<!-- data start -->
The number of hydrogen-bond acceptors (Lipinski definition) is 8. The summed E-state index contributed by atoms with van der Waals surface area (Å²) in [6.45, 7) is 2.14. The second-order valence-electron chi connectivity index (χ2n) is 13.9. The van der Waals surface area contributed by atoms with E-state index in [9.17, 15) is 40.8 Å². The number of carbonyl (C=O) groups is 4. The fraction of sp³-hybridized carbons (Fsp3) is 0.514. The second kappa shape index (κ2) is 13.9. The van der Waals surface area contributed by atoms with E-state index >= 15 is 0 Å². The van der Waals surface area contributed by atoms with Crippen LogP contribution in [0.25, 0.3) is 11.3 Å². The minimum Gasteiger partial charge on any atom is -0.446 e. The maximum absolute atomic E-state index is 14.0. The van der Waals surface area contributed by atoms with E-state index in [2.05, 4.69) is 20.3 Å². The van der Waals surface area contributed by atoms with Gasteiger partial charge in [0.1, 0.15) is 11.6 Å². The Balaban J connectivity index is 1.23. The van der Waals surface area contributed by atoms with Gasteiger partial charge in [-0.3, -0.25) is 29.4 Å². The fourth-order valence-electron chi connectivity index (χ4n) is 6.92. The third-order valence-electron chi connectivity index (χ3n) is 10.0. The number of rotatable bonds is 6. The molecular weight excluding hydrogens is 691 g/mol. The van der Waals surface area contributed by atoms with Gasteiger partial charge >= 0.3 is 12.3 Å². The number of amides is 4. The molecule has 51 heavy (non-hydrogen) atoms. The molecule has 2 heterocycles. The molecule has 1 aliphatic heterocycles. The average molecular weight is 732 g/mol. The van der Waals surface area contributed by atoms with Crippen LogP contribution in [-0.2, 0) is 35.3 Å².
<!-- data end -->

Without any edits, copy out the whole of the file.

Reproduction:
The number of hydrogen-bond acceptors (Lipinski definition) is 8. The summed E-state index contributed by atoms with van der Waals surface area (Å²) in [6.45, 7) is 2.14. The second-order valence-electron chi connectivity index (χ2n) is 13.9. The van der Waals surface area contributed by atoms with E-state index in [9.17, 15) is 40.8 Å². The number of carbonyl (C=O) groups is 4. The fraction of sp³-hybridized carbons (Fsp3) is 0.514. The second kappa shape index (κ2) is 13.9. The van der Waals surface area contributed by atoms with E-state index >= 15 is 0 Å². The van der Waals surface area contributed by atoms with Crippen LogP contribution in [0.25, 0.3) is 11.3 Å². The minimum Gasteiger partial charge on any atom is -0.446 e. The maximum absolute atomic E-state index is 14.0. The van der Waals surface area contributed by atoms with E-state index in [2.05, 4.69) is 20.3 Å². The van der Waals surface area contributed by atoms with Gasteiger partial charge in [0.1, 0.15) is 11.6 Å². The Balaban J connectivity index is 1.23. The van der Waals surface area contributed by atoms with Gasteiger partial charge in [-0.3, -0.25) is 29.4 Å². The fourth-order valence-electron chi connectivity index (χ4n) is 6.92. The third-order valence-electron chi connectivity index (χ3n) is 10.0. The number of rotatable bonds is 6. The molecular weight excluding hydrogens is 691 g/mol. The van der Waals surface area contributed by atoms with Gasteiger partial charge >= 0.3 is 12.3 Å². The number of amides is 4. The molecule has 51 heavy (non-hydrogen) atoms. The molecule has 2 heterocycles. The molecule has 1 aliphatic heterocycles. The average molecular weight is 732 g/mol. The van der Waals surface area contributed by atoms with Crippen LogP contribution in [-0.2, 0) is 35.3 Å².